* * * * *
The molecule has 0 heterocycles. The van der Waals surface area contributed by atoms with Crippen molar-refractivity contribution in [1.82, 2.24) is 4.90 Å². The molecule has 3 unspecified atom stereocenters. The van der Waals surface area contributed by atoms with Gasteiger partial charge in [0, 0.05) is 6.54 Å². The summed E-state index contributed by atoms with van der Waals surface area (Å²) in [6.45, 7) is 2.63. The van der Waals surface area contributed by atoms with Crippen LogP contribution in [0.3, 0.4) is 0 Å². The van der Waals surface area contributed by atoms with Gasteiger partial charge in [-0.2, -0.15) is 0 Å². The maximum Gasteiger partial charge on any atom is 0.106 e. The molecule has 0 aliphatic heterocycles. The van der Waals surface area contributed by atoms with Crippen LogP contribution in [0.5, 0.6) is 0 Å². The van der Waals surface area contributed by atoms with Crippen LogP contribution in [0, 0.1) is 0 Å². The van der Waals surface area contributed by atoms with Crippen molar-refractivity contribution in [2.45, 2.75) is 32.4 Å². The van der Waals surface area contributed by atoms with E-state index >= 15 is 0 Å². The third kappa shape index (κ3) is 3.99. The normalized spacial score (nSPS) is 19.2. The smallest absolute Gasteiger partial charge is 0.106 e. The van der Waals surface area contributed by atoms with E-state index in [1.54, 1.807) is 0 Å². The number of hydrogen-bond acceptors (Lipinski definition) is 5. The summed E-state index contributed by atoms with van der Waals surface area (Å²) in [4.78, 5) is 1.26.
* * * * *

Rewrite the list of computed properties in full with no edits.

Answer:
The molecule has 0 heterocycles. The van der Waals surface area contributed by atoms with Crippen molar-refractivity contribution in [1.82, 2.24) is 4.90 Å². The molecule has 3 unspecified atom stereocenters. The van der Waals surface area contributed by atoms with Gasteiger partial charge in [0, 0.05) is 6.54 Å². The summed E-state index contributed by atoms with van der Waals surface area (Å²) in [6.45, 7) is 2.63. The van der Waals surface area contributed by atoms with Crippen LogP contribution in [0.3, 0.4) is 0 Å². The van der Waals surface area contributed by atoms with Gasteiger partial charge in [-0.2, -0.15) is 0 Å². The maximum Gasteiger partial charge on any atom is 0.106 e. The molecule has 0 aliphatic heterocycles. The van der Waals surface area contributed by atoms with Crippen LogP contribution in [0.5, 0.6) is 0 Å². The van der Waals surface area contributed by atoms with Crippen LogP contribution in [0, 0.1) is 0 Å². The van der Waals surface area contributed by atoms with Crippen molar-refractivity contribution in [2.45, 2.75) is 32.4 Å². The van der Waals surface area contributed by atoms with E-state index >= 15 is 0 Å². The third kappa shape index (κ3) is 3.99. The normalized spacial score (nSPS) is 19.2. The smallest absolute Gasteiger partial charge is 0.106 e. The van der Waals surface area contributed by atoms with E-state index in [1.54, 1.807) is 0 Å². The number of hydrogen-bond acceptors (Lipinski definition) is 5. The summed E-state index contributed by atoms with van der Waals surface area (Å²) in [4.78, 5) is 1.26.